The Iranian regime has arrested five Ahwazi Arabs while claiming that it had broken up an Ahwazi "terrorist" group it claims is backed by the US, British and Israeli government.
Issa Mahdi Sawari, Mohammad Hatab Sari, Issa Zaeri, Abdulrahman Haidari and Abdolnaser Hamadi were arrested earlier this month and are being held at an undisclosed location. According the British Ahwazi Friendship Society's (BAFS) sources in Ahwaz, none of the men were known to have been involved in serious political activities. Abdulrahman Haidari shares the same name as a well-known Ahwazi activist who was interviewed by Al-Jazeera TV, talking about Arab political demands. However, they are not the same person.
According to the semi-official Fars News Agency, Intelligence Minister Gholam Hossein Mohseni Ejeie said: "Iranian intelligence agents, in their latest operation, have prevented a terrorist act by an anti-revolutionary group, They were aiming to carry out a terrorist act in the south of the (southwestern) Khuzestan province but they were arrested before carrying out any action." (click here for statement)
Ejeie did not reveal the names of those arrested, but BAFS believes the five arrested Ahwazis have been held in connection with the alleged "terrorist" plot. He claimed the US government was trying "to spread division and splits between forces of revolution and those loyal to the system by utilising some naive and uninformed people."
Further reports from Iran claim that the British government was assisting Ahwazis in smuggling weapons into Iran. The Baztab website claimed that a "British agent" had been arrested. (click here for report)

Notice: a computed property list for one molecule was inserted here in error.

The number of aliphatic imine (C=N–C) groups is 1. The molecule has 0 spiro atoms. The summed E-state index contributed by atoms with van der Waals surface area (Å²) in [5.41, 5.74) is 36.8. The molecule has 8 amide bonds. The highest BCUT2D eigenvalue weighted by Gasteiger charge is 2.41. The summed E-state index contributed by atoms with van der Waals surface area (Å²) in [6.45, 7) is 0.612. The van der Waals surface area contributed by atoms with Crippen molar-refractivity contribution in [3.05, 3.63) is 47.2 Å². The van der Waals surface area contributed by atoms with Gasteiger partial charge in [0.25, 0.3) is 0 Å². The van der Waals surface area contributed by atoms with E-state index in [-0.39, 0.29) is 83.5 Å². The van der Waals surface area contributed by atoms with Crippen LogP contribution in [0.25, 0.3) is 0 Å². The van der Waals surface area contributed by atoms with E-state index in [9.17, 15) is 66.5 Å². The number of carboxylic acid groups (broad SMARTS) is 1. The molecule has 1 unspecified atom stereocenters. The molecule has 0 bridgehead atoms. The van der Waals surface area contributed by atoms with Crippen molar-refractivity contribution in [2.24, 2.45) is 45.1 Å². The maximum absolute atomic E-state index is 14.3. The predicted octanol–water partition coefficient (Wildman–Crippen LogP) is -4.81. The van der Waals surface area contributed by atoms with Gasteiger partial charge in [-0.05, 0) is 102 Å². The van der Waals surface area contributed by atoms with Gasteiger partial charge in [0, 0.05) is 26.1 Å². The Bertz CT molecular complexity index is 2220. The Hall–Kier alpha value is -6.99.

The regime has yet to publish any evidence to support its claim that foreign governments are using Ahwazis to carry out bomb attacks in Iran, beyond forced confessions shown on the local television network. A number of Ahwazi political prisoners have been executed in recent months, accused of waging war on God. Two executed Ahwazis were accused of carrying out bomb attacks in Ahwaz in 2005 and 2006, although they had been in prison since 2000. UN experts and international human rights organisations have condemned the regime's secret trials of Ahwazi Arabs and their lack of legal representation.
Craig Murray, Britain's former ambassador to Uzbekistan and a strong critic of British foreign policy, told BAFS of his doubts about Iranian claims of British involvement in any Ahwazi insurgency. He said that the UK "would only consider providing training for insurgent groups if there was a clearly defined military objective and good chance of success. I cannot imagine [the British] are doing anything like this in Iran."
Ejeie also said that in recent months a "number of anti-revolutionaries" had been arrested by Iran's neighboring countries and extradited back to the Islamic republic. Although Ejeie did not reveal the name of the states involved, the Syrian Ba'athist regime is co-operating with Iran in the arrest and deportation of Ahwazi refugees. (click here for more information on Ahwazi refugees)